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See Also




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Citations


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Citations



  1. ^ Lewis, Samuel, A Topographical Dictionary of England. Institute of Historical Research, 1848, Print.

Other References

  1. Papworth, J.W and A.W Morant. Ordinary of British Armorials. London: T.Richards, 1874. Print.
  2. Chadwick, Nora Kershaw and J.X.W.P Corcoran. The Celts. London: Penguin, 1790. Print. (ISBN 0140212116).
  3. Cook, Chris. English Historical Facts 1603-1688. London: MacMillan, 1980. Print.
  4. Humble, Richard. The Fall of Saxon England. New York: Barnes and Noble, 1975. Print. (ISBN 0-88029-987-8).
  5. Matthews, John. Matthews' American Armoury and Blue Book. London: John Matthews, 1911. Print.
  6. Lennard, Reginald. Rural England 1086-1135 A Study of Social and Agrarian Conditions. Oxford: Clarendon Press, 1959. Print.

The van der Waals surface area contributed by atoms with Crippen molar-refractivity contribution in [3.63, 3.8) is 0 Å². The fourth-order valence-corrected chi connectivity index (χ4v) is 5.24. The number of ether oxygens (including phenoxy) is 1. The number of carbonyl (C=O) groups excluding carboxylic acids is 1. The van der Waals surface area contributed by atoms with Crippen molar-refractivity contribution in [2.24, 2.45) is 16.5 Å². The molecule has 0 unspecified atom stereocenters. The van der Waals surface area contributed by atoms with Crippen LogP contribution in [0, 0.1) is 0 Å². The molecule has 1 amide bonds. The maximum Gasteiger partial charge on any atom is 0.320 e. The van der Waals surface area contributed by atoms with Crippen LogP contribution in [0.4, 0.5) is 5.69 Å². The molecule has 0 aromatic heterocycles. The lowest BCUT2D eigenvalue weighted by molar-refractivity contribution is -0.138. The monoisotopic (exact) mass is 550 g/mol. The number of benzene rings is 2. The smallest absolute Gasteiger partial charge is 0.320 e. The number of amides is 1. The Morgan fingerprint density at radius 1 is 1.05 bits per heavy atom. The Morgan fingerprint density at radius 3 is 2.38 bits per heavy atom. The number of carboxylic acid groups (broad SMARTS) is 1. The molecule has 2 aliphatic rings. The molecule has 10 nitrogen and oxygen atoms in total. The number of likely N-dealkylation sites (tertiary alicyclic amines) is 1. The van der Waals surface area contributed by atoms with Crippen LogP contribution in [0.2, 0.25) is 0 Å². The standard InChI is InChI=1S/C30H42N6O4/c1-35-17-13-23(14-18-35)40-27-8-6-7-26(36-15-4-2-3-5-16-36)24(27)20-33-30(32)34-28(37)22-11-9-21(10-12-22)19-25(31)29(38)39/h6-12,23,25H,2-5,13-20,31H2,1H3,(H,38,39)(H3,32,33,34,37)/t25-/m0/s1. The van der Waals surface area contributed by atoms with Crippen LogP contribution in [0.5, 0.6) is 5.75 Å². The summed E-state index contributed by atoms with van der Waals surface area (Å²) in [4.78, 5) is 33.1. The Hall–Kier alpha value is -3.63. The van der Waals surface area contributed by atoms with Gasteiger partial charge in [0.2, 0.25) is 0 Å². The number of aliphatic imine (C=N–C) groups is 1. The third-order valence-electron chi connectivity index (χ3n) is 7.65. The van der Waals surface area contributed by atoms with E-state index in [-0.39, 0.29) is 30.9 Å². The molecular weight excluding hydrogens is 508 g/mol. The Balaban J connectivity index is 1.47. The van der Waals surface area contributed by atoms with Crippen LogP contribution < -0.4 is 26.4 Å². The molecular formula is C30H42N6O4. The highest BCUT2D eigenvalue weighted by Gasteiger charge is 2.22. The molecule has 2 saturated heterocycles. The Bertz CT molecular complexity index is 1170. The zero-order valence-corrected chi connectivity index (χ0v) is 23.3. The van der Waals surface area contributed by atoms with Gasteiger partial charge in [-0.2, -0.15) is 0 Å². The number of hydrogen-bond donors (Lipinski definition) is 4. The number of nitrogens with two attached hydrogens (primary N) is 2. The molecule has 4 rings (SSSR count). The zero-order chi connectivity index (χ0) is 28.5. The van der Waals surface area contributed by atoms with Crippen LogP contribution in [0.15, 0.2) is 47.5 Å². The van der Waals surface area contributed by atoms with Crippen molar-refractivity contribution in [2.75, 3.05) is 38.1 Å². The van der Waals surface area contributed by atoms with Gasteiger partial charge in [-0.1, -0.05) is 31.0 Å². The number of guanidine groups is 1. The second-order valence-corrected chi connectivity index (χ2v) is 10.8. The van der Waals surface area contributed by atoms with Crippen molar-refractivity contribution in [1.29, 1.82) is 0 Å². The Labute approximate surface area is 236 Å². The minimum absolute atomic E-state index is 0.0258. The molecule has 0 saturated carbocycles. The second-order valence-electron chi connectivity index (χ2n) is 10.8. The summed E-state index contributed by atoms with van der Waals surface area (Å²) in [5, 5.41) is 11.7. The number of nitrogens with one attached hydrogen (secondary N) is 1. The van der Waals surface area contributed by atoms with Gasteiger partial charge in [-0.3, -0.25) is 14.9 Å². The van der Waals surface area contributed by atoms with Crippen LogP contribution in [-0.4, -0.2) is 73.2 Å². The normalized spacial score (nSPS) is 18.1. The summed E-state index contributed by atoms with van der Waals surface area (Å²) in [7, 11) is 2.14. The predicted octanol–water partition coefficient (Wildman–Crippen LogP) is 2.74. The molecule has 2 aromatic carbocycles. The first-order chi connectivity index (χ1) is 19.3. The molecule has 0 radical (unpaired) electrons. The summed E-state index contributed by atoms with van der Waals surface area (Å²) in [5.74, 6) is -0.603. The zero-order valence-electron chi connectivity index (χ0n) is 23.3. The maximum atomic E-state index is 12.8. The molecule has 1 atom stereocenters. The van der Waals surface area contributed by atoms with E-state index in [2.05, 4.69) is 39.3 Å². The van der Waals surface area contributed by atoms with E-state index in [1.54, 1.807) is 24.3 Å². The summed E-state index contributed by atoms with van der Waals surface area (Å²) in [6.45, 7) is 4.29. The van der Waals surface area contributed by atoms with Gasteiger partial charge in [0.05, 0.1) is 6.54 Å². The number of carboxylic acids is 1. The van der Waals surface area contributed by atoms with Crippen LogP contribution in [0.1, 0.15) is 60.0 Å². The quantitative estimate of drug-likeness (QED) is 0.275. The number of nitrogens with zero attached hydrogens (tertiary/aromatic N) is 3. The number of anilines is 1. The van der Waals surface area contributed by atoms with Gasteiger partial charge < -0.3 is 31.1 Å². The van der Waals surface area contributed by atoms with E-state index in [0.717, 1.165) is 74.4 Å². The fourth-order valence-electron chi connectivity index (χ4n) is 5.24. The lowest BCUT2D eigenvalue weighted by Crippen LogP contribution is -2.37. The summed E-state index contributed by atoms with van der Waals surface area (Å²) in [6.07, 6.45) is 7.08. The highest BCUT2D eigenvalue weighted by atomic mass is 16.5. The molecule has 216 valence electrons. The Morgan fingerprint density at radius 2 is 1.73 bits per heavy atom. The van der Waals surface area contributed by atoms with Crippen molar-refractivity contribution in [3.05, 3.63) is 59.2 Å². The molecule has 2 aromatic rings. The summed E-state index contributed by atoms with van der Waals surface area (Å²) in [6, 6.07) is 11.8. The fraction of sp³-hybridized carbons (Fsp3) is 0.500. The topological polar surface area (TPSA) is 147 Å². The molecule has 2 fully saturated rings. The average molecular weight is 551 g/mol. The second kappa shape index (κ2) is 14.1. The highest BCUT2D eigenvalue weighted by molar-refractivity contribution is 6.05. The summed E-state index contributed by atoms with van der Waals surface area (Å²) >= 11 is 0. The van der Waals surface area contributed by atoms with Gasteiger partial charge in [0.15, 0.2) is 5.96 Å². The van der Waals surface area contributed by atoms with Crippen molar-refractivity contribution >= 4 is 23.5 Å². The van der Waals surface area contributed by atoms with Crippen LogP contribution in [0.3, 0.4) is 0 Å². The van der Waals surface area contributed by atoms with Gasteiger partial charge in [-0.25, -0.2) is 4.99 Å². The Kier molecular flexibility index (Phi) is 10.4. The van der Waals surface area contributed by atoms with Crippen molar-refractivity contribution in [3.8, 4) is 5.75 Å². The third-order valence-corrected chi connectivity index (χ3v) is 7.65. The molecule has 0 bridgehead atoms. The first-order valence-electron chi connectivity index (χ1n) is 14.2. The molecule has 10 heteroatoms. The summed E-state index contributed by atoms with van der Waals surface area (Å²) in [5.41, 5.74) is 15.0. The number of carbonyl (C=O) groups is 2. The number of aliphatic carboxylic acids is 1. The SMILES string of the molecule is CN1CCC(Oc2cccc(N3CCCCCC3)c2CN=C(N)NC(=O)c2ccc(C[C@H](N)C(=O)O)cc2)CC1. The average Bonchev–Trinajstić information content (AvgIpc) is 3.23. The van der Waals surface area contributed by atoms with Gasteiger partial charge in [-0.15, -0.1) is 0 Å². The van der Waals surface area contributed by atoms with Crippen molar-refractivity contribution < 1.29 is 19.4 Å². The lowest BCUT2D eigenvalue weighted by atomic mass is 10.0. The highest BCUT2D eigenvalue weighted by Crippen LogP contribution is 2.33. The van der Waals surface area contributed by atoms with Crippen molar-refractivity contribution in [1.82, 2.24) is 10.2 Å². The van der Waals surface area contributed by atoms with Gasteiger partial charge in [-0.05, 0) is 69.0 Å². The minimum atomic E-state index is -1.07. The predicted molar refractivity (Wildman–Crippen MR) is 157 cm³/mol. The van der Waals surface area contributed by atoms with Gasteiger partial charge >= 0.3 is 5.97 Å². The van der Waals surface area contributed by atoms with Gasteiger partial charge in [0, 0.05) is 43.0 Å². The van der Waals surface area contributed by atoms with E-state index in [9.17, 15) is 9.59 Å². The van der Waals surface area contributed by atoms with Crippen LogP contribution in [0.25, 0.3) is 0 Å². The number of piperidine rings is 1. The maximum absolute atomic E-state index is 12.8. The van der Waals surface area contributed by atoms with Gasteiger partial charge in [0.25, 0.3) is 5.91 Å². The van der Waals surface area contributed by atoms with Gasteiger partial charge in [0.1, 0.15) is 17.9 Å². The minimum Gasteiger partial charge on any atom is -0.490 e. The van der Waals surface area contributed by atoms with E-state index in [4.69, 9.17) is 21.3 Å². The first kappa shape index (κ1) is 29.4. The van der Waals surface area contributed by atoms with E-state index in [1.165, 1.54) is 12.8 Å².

7. Mills, A.D. Dictionary of English Place-Names. Oxford: Oxford University Press, 1991. Print. (ISBN 0-19-869156-4).
  8. Marcharn, Frederick George. A Constitutional History of Modern England 1485 to the Present. London: Harper and Brothers, 1960. Print.
  9. Egle, William Henry. Pennsylvania Genealogies Scotch-Irish and German. Harrisburg: L.S. Hart, 1886. Print.
  10. Zieber, Eugene. Heraldry in America. Philadelphia: Genealogical Publishing Co. Print.
  11. ...

The Borrough Family Crest was acquired from the Houseofnames.com archives. The Borrough Family Crest was drawn according to heraldic standards based on published blazons. We generally include the oldest published family crest once associated with each surname.

This page was last modified on 7 September 2016 at 11:11.